• Le troisième article (non publié) s’intéresse aux motivations pouvant expliquer le commerce d’armes entre deux pays ennemis. Le principal résultat est que si le vendeur dispose à la fois d’une avance technologique militaire et civile par rapport à l’acheteur, le commerce d’armes peut s’avérer mutuellement avantageux, et cela même si les pays sont ennemis.
  • Dans le quatrième article, l’auteur propose d’utiliser le monde virtuel pour étudier la formation de la probabilité de victoire sur un champ de bataille. En exploitant une base de données originale issue du jeux vidéo EVE Online, il apparaît que le meilleur moyen d’appréhender la probabilité de victoire dans un conflit est d’étudier la différence relative des forces engagées (et non le ratio ou la différence absolue).

Antoine Pietri est maintenant chercheur à l’Institut de Recherche Stratégique de l’École Militaire (IRSEM) et continue son travail d’opérationnalisation de ses recherches.

Prix de Mémoire: Oishee KUNDU

Title: The Challenges of Defence Procurement in India in the 21st Century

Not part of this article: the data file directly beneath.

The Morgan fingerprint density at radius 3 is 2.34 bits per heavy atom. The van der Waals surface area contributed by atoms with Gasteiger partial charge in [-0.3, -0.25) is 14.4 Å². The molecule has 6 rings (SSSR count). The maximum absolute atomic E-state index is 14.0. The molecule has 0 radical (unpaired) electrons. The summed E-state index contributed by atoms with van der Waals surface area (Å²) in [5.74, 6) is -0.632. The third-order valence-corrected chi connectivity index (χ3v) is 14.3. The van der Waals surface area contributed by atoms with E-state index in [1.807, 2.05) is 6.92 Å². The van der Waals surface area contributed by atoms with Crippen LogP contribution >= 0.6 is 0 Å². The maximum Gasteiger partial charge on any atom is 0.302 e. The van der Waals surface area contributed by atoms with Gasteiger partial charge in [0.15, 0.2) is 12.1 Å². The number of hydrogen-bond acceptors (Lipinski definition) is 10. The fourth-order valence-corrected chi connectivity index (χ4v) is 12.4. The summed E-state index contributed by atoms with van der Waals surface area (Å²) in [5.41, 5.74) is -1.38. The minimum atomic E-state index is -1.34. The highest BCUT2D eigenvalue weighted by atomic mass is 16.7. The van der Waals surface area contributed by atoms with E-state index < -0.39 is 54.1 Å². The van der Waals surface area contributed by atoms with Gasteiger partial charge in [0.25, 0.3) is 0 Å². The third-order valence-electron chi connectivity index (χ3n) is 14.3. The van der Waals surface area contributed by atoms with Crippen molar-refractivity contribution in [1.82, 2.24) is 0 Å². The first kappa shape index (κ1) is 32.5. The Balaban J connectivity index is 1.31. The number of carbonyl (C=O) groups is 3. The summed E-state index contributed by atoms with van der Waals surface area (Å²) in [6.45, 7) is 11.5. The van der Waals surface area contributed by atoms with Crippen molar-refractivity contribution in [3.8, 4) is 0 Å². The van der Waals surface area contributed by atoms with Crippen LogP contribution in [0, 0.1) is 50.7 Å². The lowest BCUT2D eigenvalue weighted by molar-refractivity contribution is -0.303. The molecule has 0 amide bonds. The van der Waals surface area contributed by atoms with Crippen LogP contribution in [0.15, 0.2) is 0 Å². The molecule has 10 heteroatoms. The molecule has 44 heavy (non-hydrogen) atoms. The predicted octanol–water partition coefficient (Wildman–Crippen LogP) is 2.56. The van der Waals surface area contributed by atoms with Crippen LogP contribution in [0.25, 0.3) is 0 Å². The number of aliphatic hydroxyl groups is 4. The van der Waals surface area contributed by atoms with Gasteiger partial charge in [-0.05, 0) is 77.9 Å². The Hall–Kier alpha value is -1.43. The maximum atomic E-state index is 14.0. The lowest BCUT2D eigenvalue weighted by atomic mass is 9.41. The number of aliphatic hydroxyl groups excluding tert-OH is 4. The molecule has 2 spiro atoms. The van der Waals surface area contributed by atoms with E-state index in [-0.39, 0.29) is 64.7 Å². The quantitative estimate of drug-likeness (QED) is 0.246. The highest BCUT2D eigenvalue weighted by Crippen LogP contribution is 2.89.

Author: Oishee Kundu (Sciences Po, Paris), Supervisor: Jean-Michel Oudot,

Economic analysis of defence procurement is necessary because, like all public procurement activities, it faces agency problems and transaction costs. The identification of challenges in defence procurement can be used to control the impact of risks on operational, strategic and economic objectives of nation-states.

In the 21st century, the globalisation of defence industries and the increased private sector participation is changing market conditions and procurement choices. Additionally, warfare practices and strategies have changed, which has also changed procurement practices.

The motivation of this research is to identify defence procurement challenges in India in the 21st century– a country that is increasingly becoming important as a buyer of weapons, is making new industrial and technological choices, has pressing operational needs due to its territorial disputes with Pakistan and China, and continues to balance these against an unfulfilled developmental agenda.

Existing literature and gaps

The theoretical framework for studying defence procurement challenges have been the agency theory, which assumes self-interested rational agents whose actions are a reaction to incentives, or transaction cost economics, which assumes opportunistic behaviour by agents in contracts that are associated with high degrees of uncertainty.